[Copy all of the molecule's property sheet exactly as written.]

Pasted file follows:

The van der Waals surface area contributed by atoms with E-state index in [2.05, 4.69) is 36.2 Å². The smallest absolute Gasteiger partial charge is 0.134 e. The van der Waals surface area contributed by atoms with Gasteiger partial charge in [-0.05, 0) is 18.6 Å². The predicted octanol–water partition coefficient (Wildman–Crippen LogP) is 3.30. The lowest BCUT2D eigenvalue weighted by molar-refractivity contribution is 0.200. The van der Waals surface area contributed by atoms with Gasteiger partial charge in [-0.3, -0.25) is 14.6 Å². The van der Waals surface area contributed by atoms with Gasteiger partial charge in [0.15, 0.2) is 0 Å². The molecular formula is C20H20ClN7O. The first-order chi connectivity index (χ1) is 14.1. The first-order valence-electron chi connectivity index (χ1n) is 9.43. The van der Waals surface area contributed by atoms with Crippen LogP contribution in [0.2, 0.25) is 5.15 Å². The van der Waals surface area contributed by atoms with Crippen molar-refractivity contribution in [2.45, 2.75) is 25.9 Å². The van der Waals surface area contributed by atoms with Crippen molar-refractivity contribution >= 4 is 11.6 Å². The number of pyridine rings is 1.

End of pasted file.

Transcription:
The van der Waals surface area contributed by atoms with E-state index in [2.05, 4.69) is 36.2 Å². The smallest absolute Gasteiger partial charge is 0.134 e. The van der Waals surface area contributed by atoms with Gasteiger partial charge in [-0.05, 0) is 18.6 Å². The predicted octanol–water partition coefficient (Wildman–Crippen LogP) is 3.30. The lowest BCUT2D eigenvalue weighted by molar-refractivity contribution is 0.200. The van der Waals surface area contributed by atoms with Gasteiger partial charge in [-0.3, -0.25) is 14.6 Å². The van der Waals surface area contributed by atoms with Gasteiger partial charge in [0.15, 0.2) is 0 Å². The molecular formula is C20H20ClN7O. The first-order chi connectivity index (χ1) is 14.1. The first-order valence-electron chi connectivity index (χ1n) is 9.43. The van der Waals surface area contributed by atoms with Crippen LogP contribution in [0.2, 0.25) is 5.15 Å². The van der Waals surface area contributed by atoms with Crippen molar-refractivity contribution in [2.45, 2.75) is 25.9 Å². The van der Waals surface area contributed by atoms with Crippen molar-refractivity contribution >= 4 is 11.6 Å². The number of pyridine rings is 1.